Galway East TD, Ciaran Cannon (FG) said: “It would put Galway on the map internationally as a place for high-tech investment and it would serve to rebalance the economic imbalance that exists in our country where all of the weight is on the east coast.

“The IDA has a formula where every one new job created in that industry creates about eight or nine more jobs downstream in terms of the supply chain and services. They’re saying 10,000 jobs on site – twice the population of Athenry – on one campus and then another 80-90,000 jobs off site. The figures are phenomenal, mind boggling,” said Deputy Cannon.

The demand for the facility arose during Covid-19 when the supply chain between Asia and Europe broke down.

This is a shortened preview version of this article. To read the rest of the story, see this week’s Connacht Tribune. You can buy a digital edition HERE.

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Connacht Tribune

Fraudsters ‘spoof’ Galway Garda Station’s phone number



Fraudsters replicated the phone number of Galway Garda Station and used it to call a local woman to demand money.

Crime Prevention Officer, Sergeant Michael Walsh, said that the number ‘091 538000’ was somehow used by criminals who attempted to extract money – in the form of the online currency Bitcoin – from the victim.   Despite the phone call appearing to come from the Garda station at Mill Street, the woman became suspicious and reported it to Gardaí.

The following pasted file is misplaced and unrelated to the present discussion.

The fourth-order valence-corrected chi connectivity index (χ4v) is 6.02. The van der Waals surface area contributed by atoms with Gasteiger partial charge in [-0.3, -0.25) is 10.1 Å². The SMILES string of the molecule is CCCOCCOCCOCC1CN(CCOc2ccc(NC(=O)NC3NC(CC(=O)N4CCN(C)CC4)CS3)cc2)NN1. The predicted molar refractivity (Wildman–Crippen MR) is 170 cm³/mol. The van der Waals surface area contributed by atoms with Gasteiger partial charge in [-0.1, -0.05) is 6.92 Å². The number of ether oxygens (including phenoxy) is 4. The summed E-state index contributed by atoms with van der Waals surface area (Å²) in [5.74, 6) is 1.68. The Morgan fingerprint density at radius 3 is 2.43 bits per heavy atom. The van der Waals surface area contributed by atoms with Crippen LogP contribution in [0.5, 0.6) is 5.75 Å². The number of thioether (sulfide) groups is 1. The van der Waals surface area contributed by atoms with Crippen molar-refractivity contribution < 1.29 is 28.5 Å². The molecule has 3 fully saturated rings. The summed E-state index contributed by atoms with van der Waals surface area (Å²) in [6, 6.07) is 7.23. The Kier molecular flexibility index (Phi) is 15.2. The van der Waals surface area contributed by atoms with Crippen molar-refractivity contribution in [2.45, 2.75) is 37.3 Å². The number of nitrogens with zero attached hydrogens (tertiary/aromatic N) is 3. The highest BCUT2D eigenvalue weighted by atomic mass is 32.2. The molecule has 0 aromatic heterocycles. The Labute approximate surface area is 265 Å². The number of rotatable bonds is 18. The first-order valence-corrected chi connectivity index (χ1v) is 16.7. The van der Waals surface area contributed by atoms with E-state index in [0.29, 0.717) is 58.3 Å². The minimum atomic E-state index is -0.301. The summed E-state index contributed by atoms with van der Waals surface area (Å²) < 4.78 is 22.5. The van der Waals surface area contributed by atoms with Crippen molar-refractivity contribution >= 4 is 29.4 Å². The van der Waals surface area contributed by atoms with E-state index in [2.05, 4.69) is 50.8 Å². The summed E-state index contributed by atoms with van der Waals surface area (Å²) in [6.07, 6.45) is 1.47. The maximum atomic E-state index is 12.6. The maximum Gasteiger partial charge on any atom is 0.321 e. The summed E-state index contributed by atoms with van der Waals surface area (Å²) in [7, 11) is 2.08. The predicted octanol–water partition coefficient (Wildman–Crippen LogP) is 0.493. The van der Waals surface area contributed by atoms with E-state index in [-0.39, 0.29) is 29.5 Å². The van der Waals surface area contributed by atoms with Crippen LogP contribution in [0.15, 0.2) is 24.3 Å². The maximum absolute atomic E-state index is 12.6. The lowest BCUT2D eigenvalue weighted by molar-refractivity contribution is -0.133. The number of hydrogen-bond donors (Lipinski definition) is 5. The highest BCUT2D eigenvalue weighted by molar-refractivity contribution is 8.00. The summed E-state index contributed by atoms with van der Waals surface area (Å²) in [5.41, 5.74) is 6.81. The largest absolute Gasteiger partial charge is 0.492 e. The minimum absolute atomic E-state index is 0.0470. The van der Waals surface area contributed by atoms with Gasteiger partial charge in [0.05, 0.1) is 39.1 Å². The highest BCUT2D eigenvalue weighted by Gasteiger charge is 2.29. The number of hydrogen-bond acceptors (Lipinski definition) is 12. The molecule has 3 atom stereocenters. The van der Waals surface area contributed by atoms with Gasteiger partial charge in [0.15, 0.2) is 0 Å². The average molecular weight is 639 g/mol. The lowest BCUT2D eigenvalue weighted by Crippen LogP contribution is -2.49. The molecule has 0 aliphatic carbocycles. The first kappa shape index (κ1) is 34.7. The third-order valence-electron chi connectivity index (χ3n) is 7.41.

Sgt Walsh said it was the latest in a series of ‘spoofing’ phone calls to have occurred this year.

Spoofing is where fraudsters change the caller ID to ring unsuspecting members of the public to try to extract money or personal information off them.

He said that the number of spoofing incidents reported to Galway Gardaí has more than doubled in the past year.

“It is top of my agenda,” he said.

He pointed out that criminals can obtain a ‘ready to go’ phone and SIM card, relatively cheaply, and it was “very difficult” for Gardaí to trace the caller.

This is a shortened preview version of this article. To read the rest of the story and more details on fraud figures in Galway, see this week’s Connacht Tribune. You can buy a digital edition HERE.